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Volume 13, Issue 9
September 2015


Bonny Slope West update

Washington County is continuing the process of community planning that will clear the way for developers to build up to 600 new homes on the 160 acres of land formerly known as Area 93. Two ordinances (802 and 803) were considered during the Board of County Commissioners (BCC) meeting on September 1. These ordinances establish land use designations and development regulations for Bonny Slope West (BSW). At a public hearing during the September 22 meeting, the Board is expected to amend the ordinances. Additional hearings will then be held at BCC meetings in October. The project timeline calls for the commission to adopt the final plan this fall.

This map shows the boundaries of BSW and
current property lines.

Several issues are drawing comments from residents, public agencies and developers. One thing that concerns some people is the cost of improving transportation infrastructure to handle increased traffic. Developers will pay most of the costs for internal roads in their developments, but some argue that the Transportation Development Tax (TDT) required for offsite impacts to the road system won’t begin to cover the impacts.

The TDT is currently set at about 28% of the real cost to improve roads countywide to handle the increase in traffic. Taxpayers absorb the rest (or the roads don’t get improved, which is what has been happening to a large extent). The BSW website states, “Washington County's objective is to make this change of jurisdiction as close to revenue-neutral for its existing taxpayers as possible. Existing Washington County residents should not have to pay for public improvements needed in Bonny Slope West—those who benefit should pay for them.” That statement leaves out the impacts on the surrounding areas.

West Hills Development has requested a slight zoning boundary change to accommodate their concept plan. Other nearby residents are asking that the “slice” of land between BSW and Thompson Road be included in the zoning changes. Note the proposed realignment of Thompson Road, which will be paid for from the county’s capital fund.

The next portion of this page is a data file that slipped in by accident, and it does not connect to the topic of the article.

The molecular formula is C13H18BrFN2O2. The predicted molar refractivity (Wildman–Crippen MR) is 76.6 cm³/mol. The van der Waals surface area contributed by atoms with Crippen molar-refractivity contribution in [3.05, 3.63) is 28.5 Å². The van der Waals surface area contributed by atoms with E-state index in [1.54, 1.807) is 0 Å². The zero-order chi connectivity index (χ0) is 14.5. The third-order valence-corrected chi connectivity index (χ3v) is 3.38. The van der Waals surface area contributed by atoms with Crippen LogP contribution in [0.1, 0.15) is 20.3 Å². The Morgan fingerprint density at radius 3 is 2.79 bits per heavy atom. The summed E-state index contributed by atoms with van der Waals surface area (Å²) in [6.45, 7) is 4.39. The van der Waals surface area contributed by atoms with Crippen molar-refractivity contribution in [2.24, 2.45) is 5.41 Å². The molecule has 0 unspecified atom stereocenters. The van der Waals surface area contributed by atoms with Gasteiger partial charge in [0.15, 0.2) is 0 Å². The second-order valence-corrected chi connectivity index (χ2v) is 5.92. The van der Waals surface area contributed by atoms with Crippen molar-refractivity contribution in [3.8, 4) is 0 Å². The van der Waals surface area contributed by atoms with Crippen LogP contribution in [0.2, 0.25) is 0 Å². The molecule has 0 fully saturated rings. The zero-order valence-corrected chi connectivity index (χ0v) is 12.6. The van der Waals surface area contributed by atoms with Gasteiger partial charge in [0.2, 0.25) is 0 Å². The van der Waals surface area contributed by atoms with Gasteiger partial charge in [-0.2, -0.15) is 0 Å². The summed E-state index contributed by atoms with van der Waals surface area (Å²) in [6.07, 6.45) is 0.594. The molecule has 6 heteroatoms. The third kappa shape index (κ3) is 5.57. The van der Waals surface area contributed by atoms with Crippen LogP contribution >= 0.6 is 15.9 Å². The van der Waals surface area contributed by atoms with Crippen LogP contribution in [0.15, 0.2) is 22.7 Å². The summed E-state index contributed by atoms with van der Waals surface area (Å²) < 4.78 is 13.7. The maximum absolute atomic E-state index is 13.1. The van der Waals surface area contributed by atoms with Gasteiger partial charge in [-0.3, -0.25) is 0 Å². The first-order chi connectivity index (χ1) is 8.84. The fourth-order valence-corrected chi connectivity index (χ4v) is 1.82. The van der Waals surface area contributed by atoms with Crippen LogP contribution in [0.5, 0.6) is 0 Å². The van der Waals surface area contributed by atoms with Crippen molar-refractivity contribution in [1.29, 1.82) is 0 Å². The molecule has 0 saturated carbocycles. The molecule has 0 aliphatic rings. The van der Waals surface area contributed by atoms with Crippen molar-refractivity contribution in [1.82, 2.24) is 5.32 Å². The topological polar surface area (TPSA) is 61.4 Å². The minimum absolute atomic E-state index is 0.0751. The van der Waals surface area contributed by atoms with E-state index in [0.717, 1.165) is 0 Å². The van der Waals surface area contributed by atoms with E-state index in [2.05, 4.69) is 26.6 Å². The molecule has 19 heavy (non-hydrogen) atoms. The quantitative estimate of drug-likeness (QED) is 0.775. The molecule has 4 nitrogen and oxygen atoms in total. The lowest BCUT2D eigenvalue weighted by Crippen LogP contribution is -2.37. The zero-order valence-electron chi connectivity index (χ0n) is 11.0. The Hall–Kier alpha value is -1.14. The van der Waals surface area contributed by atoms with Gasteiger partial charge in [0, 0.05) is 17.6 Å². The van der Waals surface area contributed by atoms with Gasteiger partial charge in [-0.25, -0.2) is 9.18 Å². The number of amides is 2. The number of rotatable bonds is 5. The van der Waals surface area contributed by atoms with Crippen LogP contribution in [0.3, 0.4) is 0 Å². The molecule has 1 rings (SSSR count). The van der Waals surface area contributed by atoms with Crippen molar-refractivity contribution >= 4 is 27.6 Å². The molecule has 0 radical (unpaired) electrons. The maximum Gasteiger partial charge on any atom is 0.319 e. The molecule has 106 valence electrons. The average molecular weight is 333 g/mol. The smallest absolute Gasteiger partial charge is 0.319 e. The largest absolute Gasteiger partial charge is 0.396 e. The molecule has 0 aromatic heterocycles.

Another concern is the impact on area schools from the estimated 460 students who will live in the new homes. Students are expected to attend Bonny Slope Elementary, Cedar Park Middle, and Sunset High schools. Those schools are already somewhat crowded, and while BSD anticipates a need for an elementary school site in BSW, the district does not have funding to purchase a school site at this time. School boundary adjustments are likely, but that will lead to more busing, among other bad effects.

Providing parks for the new residents is another concern. The Tualatin Hills Park & Recreation District’s 2015 Parks Functional Plan calls for “a minimum of one or two parks” in BSW. The original plans noted several locations for parks, based on “visual and physical access to Ward Creek, proximity to anticipated densities, barriers to access…and needs based on gaps in service to the area.” The county Planning Commission narrowly recommended (5-4) removing those designated locations from the map because of concerns about private property rights, among other things.

Both Metro and THPRD have responded that these designated areas should remain. THPRD Superintendent of Planning Jeannine Rustad stated in her letter of testimony that, “The map, which resulted from the public outreach process, illustrates the most appropriate/desirable areas for parks. It is unclear how removing this map will bolster THPRD’s ability to negotiate for park sites.” She also stated that the district typically pays fair market value for land it acquires.

Another concern is that BSW has significant areas of landslide hazard, and also sits near the Oatfield Fault. Although developers could build homes in these landslide hazard areas with the blessing of a geotechnical engineer, it is unclear as to whether engineering standards can trump mother nature. It’s been suggested that those hazards should be noted on the deeds that the eventual homeowners would receive, and developers are concerned that the information would diminish the potential selling price.

Suggested zoning for the area includes both R9 (nine homes per acre) and R6. Developers expect to build their typical “big houses on small lots” that we see everywhere (see West Hills concept plan). Some people have suggested that the same net number of dwellings could be reached by increasing the amount of open space (for parks, gardens, and green space) and packing the dwellings more tightly, with shared walls which create more energy-efficient buildings. Studies are showing that millennials are increasingly attracted to that kind of housing. Developers, however, are notably reluctant to try anything new. Too bad.

It’s certainly too late to stop the current plan. It will very likely be voted for by the developer-friendly BCC majority, if not by the whole commission. But maybe we can take some lessons for future planning, so that Washington County might eventually get out of the habit of building “more of the same” forever.


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